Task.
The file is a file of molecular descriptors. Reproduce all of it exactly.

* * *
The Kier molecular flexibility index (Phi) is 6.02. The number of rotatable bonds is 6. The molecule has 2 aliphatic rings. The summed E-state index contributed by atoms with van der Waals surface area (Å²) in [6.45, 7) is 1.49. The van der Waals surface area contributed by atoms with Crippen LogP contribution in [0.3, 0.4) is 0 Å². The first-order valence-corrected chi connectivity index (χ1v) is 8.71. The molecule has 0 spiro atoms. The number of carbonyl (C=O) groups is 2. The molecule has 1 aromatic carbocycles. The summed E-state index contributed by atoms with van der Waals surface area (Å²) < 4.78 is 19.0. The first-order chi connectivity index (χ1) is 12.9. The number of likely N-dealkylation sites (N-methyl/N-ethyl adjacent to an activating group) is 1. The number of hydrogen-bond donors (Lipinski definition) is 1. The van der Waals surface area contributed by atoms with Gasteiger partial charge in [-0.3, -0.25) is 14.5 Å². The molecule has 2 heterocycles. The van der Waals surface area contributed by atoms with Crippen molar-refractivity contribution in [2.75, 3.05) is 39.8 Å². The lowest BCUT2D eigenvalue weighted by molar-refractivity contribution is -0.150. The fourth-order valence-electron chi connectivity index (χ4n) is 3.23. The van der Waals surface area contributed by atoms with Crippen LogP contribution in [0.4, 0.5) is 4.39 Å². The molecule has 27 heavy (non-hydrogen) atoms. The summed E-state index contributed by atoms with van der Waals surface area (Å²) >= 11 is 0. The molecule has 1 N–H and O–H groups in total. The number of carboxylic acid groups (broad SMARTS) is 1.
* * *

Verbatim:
The Kier molecular flexibility index (Phi) is 6.02. The number of rotatable bonds is 6. The molecule has 2 aliphatic rings. The summed E-state index contributed by atoms with van der Waals surface area (Å²) in [6.45, 7) is 1.49. The van der Waals surface area contributed by atoms with Crippen LogP contribution in [0.3, 0.4) is 0 Å². The first-order valence-corrected chi connectivity index (χ1v) is 8.71. The molecule has 0 spiro atoms. The number of carbonyl (C=O) groups is 2. The molecule has 1 aromatic carbocycles. The summed E-state index contributed by atoms with van der Waals surface area (Å²) < 4.78 is 19.0. The first-order chi connectivity index (χ1) is 12.9. The number of likely N-dealkylation sites (N-methyl/N-ethyl adjacent to an activating group) is 1. The number of hydrogen-bond donors (Lipinski definition) is 1. The van der Waals surface area contributed by atoms with Gasteiger partial charge in [-0.3, -0.25) is 14.5 Å². The molecule has 2 heterocycles. The van der Waals surface area contributed by atoms with Crippen molar-refractivity contribution in [2.75, 3.05) is 39.8 Å². The lowest BCUT2D eigenvalue weighted by molar-refractivity contribution is -0.150. The fourth-order valence-electron chi connectivity index (χ4n) is 3.23. The van der Waals surface area contributed by atoms with Crippen LogP contribution in [0.4, 0.5) is 4.39 Å². The molecule has 27 heavy (non-hydrogen) atoms. The summed E-state index contributed by atoms with van der Waals surface area (Å²) >= 11 is 0. The molecule has 1 N–H and O–H groups in total. The number of carboxylic acid groups (broad SMARTS) is 1.